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Cross linking

Ophthalmology

Cross Linking

What is Cross Linking?

Cross Linking is an exciting new development in the field of Corneal Surgery and is effective in the treatment of Keratoconus (degenerative thinning of the cornea).

Corneal collagen cross-linking (CXL) is a non-invasive treatment for keratoconus. CXL involves applying a photosensitizing solution consisting of Riboflavin (vitamin B2) to the cornea and exposing it to a low dose of ultraviolet light. The photosensitizer reacts with the ultraviolet light to create new collagen bonds (cross-links) throughout the cornea.

By creating new collagen bonds, CXL strengthens and adds resilience to corneas weakened by keratoconus. If performed early enough, CXL can counteract its effects and allow good vision to be preserved. In advanced cases, CXL can postpone the need for invasive corneal transplants and prevent vision from getting worse.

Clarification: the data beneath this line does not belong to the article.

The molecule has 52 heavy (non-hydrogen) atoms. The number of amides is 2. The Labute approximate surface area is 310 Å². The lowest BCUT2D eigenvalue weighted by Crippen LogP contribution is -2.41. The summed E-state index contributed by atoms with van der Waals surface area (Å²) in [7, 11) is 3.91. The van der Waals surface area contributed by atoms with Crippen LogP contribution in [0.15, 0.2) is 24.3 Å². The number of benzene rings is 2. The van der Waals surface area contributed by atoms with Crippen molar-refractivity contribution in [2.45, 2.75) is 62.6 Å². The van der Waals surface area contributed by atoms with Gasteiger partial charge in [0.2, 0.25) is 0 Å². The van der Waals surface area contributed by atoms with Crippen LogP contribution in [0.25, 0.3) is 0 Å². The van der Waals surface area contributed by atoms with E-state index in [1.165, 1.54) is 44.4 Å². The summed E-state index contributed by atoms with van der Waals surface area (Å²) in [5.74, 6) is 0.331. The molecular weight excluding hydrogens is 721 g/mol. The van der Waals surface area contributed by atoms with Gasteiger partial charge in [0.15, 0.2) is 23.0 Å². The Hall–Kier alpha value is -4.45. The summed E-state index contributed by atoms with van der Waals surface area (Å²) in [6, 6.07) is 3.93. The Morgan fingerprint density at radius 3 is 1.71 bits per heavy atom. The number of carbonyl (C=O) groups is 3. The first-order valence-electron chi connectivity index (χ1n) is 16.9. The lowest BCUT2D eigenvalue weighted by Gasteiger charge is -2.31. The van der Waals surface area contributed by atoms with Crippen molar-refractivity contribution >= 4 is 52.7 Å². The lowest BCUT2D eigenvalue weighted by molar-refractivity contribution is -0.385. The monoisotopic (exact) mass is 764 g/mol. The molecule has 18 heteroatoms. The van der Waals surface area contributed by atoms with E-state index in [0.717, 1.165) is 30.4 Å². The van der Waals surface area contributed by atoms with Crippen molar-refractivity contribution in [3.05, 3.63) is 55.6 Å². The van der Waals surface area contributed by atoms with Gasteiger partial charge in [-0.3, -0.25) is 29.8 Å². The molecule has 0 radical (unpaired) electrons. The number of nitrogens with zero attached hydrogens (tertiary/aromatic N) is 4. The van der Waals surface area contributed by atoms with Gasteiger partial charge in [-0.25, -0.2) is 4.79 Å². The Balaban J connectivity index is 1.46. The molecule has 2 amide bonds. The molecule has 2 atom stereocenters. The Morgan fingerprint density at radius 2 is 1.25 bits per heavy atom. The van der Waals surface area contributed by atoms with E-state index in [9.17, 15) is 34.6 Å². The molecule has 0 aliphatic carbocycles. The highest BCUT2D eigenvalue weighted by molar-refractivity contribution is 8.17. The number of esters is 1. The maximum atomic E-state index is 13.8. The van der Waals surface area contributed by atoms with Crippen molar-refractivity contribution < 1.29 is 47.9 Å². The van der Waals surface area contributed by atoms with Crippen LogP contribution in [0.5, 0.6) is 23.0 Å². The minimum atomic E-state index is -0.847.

The Procedure

Usually, only one cornea is treated at one sitting. The treatment is performed under topical anaesthesia (using freezing eye drops). The surgeon removes the surface layer of the cornea (epithelium) and the eye is treated with application of photosensitizing Riboflavin eye drops for 30 minutes. The eye is then exposed to UVA light from a distance of about 5 cm for 30 minutes. The total treatment lasts about an hour per eye. After the treatment, antibiotic eye drops are then applied; a bandage contact lens will be inserted that will be removed by the surgeon during a follow-up visit. Protective
Eyewear, such as sunglasses should be worn for a few days until complete healing takes place.

Should I do it?

If you suffer from Keratoconus you have reason to celebrate with this recent breakthrough in eye surgery technology! Consult your ophthalmologist and discuss your suitability for this treatment without delay!